Living in a Marsupial World
 
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The next day we reached the Stuart Highway, a huge stretch of road that cuts Australia in half down the middle, connecting Adelaide, Alice Springs and Darwin. At the Barkly/Stuart crossroads, we found ourselves about as close as we would ever get to Uluru (formerly Ayer’s Rock) during this trip around the country. We had all decided a while back that having enough time to see the west coast was more important than catching a glimpse of the famous rock formation. Mar and I were also antsy to get up to Darwin by the 14th so that we wouldn’t miss the Cat Empire concert happening at the botanical gardens, so we continued northward to the “Top End” of Australia.


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That evening, we rolled up to the Daly Waters Pub, a popular curiosity along the Stuart. Apparently Daly Waters was once a stopover for passenger airplanes heading to Darwin and Asia many years ago. All that remains is this pub. We decided to spend the night there per Bill Bryson’s indirect recommendation in his fantastic Australian travelogue In a Sunburned Country. Though his descriptions of the décor were spot on – bras, panties and boxers tacked to the ceiling among autographed rugby jerseys, Dutch wooden clogs and various banknotes from across the globe – the atmosphere was less so. In Bryson’s book, Daly Waters Pub sounded like a gloriously eccentric backwater watering hole that just happened to be situated at a very convenient spot along a fairly desolate stretch of †he Stuart Highway. What we found was an eccentric backwater pub that had realized its monetary potential and was now just another tourist trap. The most surprising part about this place (we expected the ceiling lingerie) was the bar staff – all female, not one of them over the age of 25, and not a single Australian. Apparently, the Australian government offers young travelers on Work and Holiday visas (Americans excepted) a 12-month extension if they spend three months working at a rural local establishment.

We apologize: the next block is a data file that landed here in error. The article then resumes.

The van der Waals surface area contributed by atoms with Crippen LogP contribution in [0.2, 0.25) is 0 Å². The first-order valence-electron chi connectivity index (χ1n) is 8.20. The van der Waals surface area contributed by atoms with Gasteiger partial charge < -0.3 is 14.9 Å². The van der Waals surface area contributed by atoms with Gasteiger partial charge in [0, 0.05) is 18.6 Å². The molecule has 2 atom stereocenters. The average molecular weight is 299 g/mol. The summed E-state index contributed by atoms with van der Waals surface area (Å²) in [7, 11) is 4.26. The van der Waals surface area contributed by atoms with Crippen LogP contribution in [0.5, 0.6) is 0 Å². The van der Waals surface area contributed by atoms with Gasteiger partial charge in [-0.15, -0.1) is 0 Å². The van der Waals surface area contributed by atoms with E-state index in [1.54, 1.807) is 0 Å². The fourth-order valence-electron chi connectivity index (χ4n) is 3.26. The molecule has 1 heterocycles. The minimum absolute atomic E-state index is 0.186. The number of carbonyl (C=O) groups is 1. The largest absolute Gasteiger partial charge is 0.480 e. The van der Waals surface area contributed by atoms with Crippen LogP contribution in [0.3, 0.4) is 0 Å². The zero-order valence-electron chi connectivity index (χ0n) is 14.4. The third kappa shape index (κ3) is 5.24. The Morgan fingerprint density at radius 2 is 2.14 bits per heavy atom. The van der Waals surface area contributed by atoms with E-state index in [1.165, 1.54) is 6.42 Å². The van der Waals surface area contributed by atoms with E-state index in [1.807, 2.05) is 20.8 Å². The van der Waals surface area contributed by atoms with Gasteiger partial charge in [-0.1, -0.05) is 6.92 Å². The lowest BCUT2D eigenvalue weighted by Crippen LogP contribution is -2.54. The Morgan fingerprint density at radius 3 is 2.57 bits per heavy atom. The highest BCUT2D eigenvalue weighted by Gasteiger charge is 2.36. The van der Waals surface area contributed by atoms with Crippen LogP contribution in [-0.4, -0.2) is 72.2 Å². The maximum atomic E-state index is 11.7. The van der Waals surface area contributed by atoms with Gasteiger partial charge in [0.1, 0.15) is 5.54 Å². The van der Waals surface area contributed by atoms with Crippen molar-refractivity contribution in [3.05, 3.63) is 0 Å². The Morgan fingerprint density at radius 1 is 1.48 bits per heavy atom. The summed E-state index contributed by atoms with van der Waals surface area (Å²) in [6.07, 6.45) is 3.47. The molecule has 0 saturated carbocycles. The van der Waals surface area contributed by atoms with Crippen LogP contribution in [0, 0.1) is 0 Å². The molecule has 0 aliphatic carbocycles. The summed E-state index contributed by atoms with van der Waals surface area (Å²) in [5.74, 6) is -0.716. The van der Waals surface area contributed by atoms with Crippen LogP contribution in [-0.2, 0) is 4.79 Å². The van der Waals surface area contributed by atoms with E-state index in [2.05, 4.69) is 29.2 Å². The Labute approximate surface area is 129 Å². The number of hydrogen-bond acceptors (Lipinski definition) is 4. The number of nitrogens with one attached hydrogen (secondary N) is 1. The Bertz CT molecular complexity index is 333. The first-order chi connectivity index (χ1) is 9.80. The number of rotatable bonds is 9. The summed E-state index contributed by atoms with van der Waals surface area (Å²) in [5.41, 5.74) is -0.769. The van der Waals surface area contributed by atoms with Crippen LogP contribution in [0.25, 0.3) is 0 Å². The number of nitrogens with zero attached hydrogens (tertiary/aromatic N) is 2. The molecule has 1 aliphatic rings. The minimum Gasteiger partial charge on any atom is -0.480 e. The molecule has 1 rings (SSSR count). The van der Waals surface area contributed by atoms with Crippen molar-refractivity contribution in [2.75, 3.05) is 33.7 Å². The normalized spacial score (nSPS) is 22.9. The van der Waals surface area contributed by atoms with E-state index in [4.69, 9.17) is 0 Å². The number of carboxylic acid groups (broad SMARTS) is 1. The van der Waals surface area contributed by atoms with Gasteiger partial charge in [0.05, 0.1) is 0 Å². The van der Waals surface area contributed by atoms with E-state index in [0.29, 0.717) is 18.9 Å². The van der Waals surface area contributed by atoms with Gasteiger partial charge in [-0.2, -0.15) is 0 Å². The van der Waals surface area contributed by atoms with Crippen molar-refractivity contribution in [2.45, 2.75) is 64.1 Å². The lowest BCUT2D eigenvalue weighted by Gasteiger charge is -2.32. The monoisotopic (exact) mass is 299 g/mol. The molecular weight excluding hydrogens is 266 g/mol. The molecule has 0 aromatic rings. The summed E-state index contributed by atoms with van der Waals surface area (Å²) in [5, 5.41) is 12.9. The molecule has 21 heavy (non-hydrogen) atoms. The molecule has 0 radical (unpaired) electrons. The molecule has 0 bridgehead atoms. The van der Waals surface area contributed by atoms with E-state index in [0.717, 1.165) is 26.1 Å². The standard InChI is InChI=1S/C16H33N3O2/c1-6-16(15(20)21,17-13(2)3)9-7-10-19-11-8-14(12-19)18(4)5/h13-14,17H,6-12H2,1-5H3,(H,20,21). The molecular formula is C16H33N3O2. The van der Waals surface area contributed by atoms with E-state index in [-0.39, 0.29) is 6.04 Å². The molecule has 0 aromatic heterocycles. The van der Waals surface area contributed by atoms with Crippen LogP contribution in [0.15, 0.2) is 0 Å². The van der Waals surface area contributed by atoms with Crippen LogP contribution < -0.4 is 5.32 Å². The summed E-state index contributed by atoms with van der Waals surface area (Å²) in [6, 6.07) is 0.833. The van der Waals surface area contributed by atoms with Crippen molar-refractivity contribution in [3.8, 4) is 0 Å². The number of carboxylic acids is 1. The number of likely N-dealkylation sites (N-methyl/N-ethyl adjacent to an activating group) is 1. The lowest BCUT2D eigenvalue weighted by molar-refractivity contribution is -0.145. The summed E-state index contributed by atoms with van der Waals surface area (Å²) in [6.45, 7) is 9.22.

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More pictures of the actual springs to come...
The next morning we continued our trek north and, after several recommendations, we decided to make our next stop Mataranka Hot Springs, a small spot just south of Katherine. The hot springs are nestled in a desert oasis, supposedly home to a local breed of bat, the red flying fox, which remained incognito during our visit. The waters themselves are less hot springs and more naturally warm ground waters that flow into a very clear, beautiful stream. Compared to the “hot springs” the two of us experienced near Ravenshoe and the hemp farm, which were commercialized pay-to-enter tiled pools that had a thick, gungy film from lack of cleaning (ew), the Mataranka Hot Springs were glorious. Some human-added adjustments had been made including steps to enter and exit the waters, but on the whole the springs and area surrounding were left in their natural state and were absolutely beautiful. The stream with the springs flowed into a larger, aqua green river that was also available for swimming though signs at the entry point cautioned that freshwater crocodiles did inhabit these waters. For those parentals slightly panicking at home please note, freshwater crocodiles do not pose the same threat to humans as saltwater crocs or “salties” – they are generally much smaller, have straight teeth and smaller snouts and subsist mainly on fish. Nonetheless, they can get snippy when provoked so Mar steered clear of this swimming opportunity. 


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Devin and Emily, however, did decide to take a cautious quick dip near the waters edge. After a few minutes in the river, two kayakers drifted by and introduced themselves as two documentary filmmakers currently working on a project with Aboriginal children at a local community. After floating down the river a ways, they returned asking Dev and Em if they wanted to see the crocodile that was sunning itself up the river. Dev and Em responded as if they were joking saying, “Ha, sure that’s really funny.” The two women then said, “No seriously, just hop on the kayak and we’ll paddle you over to show you.” They boarded the front of the kayak and indeed, there was a large freshwater crocodile on the edge of the river. After it hissed at them and slipped under the water, they were thoroughly finished with the swim, and the filmmakers kindly dropped them back on shore. After this bonding experience, the two women asked if the four of us wanted to attend the film festival that would feature at the Barunga Aboriginal Community the following day. This was an incredible honor, because to enter an Aboriginal community it needs to be by invitation. We graciously accepted, excited by this rare opportunity and having no idea what to expect. 


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We stayed in the (croc-free) hot springs for the rest of the day and into the night, soaking in the warm waters and beautiful outback sky all at once. It was incredible. However, because the only designated camping areas within 30 kilometers of the springs were pay sites, we guerilla camped at a small turn off behind an info sign, turning our headlamps off every time a car passed and getting out of there by sunrise the next morning. Awesome.

 



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